7. Identify the Tone and Style
This goes back to step 3 – you must know who you’re talking to before choosing an appropriate tone of voice. For agencies constantly work with new brands on every project, you must clarify the tone and visual style of your client’s company, such as font, size, color, logo, etc.
Make sure you are consistent in the voice used throughout the marketing campaign, and it aligns with the client’s brand personality.
8. Know the Right Call to Action
Any advertising campaign has a purpose. You’re only looking for the audience’s attention, you need them to take a specific action, such as to follow, subscribe, send a message, or click purchase. That’s why you need a clear call to action (CTA), which should drive the project’s objectives. This is how you can measure the performance of your campaign, for example, the number of new followers, cost per click, cost per acquisition, etc. depending on your goals.
9. Marketing Distribution Plan
Create a distribution plan of how you’ll reach the target audience with your work and messages. Identify the channels or platforms will be used in your campaign to advertise the brand and promote the products. It can include online channels like social media, website, partnership with KOLs, or offline channels like billboards, newspapers, and physical stores, depending on your target customers.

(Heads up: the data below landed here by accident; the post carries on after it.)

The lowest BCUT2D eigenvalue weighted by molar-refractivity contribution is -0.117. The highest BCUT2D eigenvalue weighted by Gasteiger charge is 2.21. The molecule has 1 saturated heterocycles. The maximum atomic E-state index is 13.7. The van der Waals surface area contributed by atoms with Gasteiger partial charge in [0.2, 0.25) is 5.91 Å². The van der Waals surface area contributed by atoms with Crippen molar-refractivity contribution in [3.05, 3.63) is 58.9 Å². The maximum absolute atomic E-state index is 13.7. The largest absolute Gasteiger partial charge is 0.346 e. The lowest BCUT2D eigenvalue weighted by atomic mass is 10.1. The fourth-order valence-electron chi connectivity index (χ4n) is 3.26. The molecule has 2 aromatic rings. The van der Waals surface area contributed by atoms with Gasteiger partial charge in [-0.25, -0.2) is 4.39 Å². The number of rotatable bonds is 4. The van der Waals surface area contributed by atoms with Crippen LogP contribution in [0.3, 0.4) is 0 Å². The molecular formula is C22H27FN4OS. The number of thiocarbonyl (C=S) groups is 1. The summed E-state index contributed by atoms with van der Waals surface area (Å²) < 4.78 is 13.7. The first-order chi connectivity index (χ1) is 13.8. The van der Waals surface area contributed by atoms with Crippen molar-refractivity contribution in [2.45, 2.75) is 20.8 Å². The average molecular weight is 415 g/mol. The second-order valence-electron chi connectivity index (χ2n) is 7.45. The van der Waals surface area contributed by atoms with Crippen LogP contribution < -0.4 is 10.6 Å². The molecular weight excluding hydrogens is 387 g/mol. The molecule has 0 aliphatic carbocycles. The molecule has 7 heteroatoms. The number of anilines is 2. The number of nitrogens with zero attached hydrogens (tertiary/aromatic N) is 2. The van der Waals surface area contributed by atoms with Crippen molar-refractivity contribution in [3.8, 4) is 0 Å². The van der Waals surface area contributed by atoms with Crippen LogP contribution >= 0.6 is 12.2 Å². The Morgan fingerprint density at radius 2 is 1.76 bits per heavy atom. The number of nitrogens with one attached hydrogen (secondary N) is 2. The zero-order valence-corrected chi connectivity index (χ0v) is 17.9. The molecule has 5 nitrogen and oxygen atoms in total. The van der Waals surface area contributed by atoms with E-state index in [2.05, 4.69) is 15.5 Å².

10. What are the deliverables of this campaign?
How will the campaign be delivered? Print, Web, Outdoor, TV etc. You need to agree with the clients on their expectations of what you will deliver. This will set a clear understanding from both parties and avoid any surprises due to miscommunication.
7. When and how much?
You can choose to add a schedule of deliverables here as well as the budget. This will help your creative team to work within deadlines and ensure that they can stay on budget (as much as possible).
Include the key milestones and deadlines in your marketing campaign brief. Here’re some key timings to get the entire team to collaborate: